Psychological Disorder Analysis Psy 270

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Psychological Disorder Analysis
Dominique Bailey
June 21, 2015
Jennifer Cardine
Psychological Disorder Analysis

Marla is a 42-year-old Hispanic female who comes to the mental health clinic complaining of having trouble sleeping, feeling "jumpy all of the time," and experiencing an inability to concentrate. These symptoms are causing problems for her at work, where she is an accountant. In order to help Marla and determine what condition she may have a clinical interview must be conducted to find out more information about Marla’s past life and present life.

Clinical Interview:
Clinician: “Hello Marla, what brings you here today?” Marla: “Well I have been having trouble sleeping, I feel really jumpy, and I am having a difficult time being productive at work. Lately I haven’t been able to finish the things that I start and that’s not like me. I am so confused by all of this. Clinician: “What are your expectations of therapy?” Marla: “I just want to feel like myself again. I want to be more in control.” Clinician: “I understand, well I believe that can be accomplished, but in order for us to make progress I am going to need you to be completely honest with me, the good, the bad, and the ugly. Also please do not withhold any information from me.” Clinician: “Let’s get started, how was your childhood?” Marla: “It was pretty normal, like anyone else.” Clinician: “How did you get along with your parents?” Marla: “My dad was always away on business trips so I really didn’t see him in the house a lot. My Mother and I spent most days alone. I remember her being really sad whenever he was gone. She used to love to sing and had a lovely voice but one day the singing stopped.” Clinician: “What is your relationship like with them now?” Marla: “I actually don’t see them very much, only on holidays. My mom is in her own little world most of the time and I think my dad is thinking about putting her in a home.” Clinician: “What are your thoughts about that?” Marla: “I think it is the best option right now.” Clinician: “How was your social life growing up?”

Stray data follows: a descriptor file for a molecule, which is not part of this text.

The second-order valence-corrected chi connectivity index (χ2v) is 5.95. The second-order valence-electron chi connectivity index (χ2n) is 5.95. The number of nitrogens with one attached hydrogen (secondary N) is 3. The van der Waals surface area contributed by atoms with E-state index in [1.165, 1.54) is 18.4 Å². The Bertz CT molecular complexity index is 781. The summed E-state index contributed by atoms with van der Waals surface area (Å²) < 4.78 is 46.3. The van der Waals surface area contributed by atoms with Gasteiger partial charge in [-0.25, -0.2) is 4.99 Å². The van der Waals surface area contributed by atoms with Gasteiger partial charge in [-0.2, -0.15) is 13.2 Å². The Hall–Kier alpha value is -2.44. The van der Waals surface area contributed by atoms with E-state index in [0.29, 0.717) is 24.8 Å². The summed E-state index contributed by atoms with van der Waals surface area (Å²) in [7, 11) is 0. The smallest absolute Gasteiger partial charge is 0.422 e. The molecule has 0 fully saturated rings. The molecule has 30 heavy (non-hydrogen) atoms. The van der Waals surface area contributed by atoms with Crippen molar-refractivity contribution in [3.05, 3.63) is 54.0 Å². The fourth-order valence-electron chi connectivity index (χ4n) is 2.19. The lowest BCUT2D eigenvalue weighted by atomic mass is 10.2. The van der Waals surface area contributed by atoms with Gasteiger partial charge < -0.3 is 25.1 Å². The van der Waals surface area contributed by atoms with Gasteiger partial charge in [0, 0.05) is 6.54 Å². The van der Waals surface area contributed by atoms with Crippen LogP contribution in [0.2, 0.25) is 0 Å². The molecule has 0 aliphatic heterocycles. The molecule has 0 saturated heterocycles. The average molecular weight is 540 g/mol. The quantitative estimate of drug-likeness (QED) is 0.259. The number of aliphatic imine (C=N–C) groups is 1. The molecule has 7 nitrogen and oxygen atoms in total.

Marla: “It was pretty good until I got to college. In college I spent a lot of time in my dorm studying, I mainly kept to myself. I gained a lot of weight in college because I was always eating while studying. I often felt like I had to study more than other students like I wasn’t as smart.” Clinician: “How your social life now, any close friends?” Marla: “Not really I am always busy with work stuff and I never really kept in touch with anyone. I did have a dog named Buddy but he ran away.” Clinician: “You mentioned working a lot how are you doing in your career?”
Marla: “Well I like my job it pays the bills. It’s just that after doing the same thing over and over day in and day the number begin to run together after a while.” Clinician: “What about any goals? Do you feel you have accomplished them?” Marla: “Yeah I guess I did graduate college and get a degree. I do not have a family of my own or any children. The General Manager said that I could get a manager position if I don’t make any more mistakes with the files. I been there for almost 20 years and I feel like that’s the lease they could do.” Clinician: “Are there any other times in your life where you felt like you had these feelings that you described to me earlier of not being in control or feeling hopeless?” Marla: “Yeah I guess I have back in my college years. I just would stay busy whenever those feeling overwhelmed me and I eventually would just go away. The feeling would always come and go over the years but it never would last this long though. It has been almost a year.” Clinician: “Whenever you have these “feelings” you speak about how do you feel about your situation, choices, and life?” Marla: “Well I think for the most part I feel just fine about my situation, choices, and life. I am satisfied!” Clinician: “Ok, Marla Do you have questions for me? “ Marla: “No, none that I can think of right now.”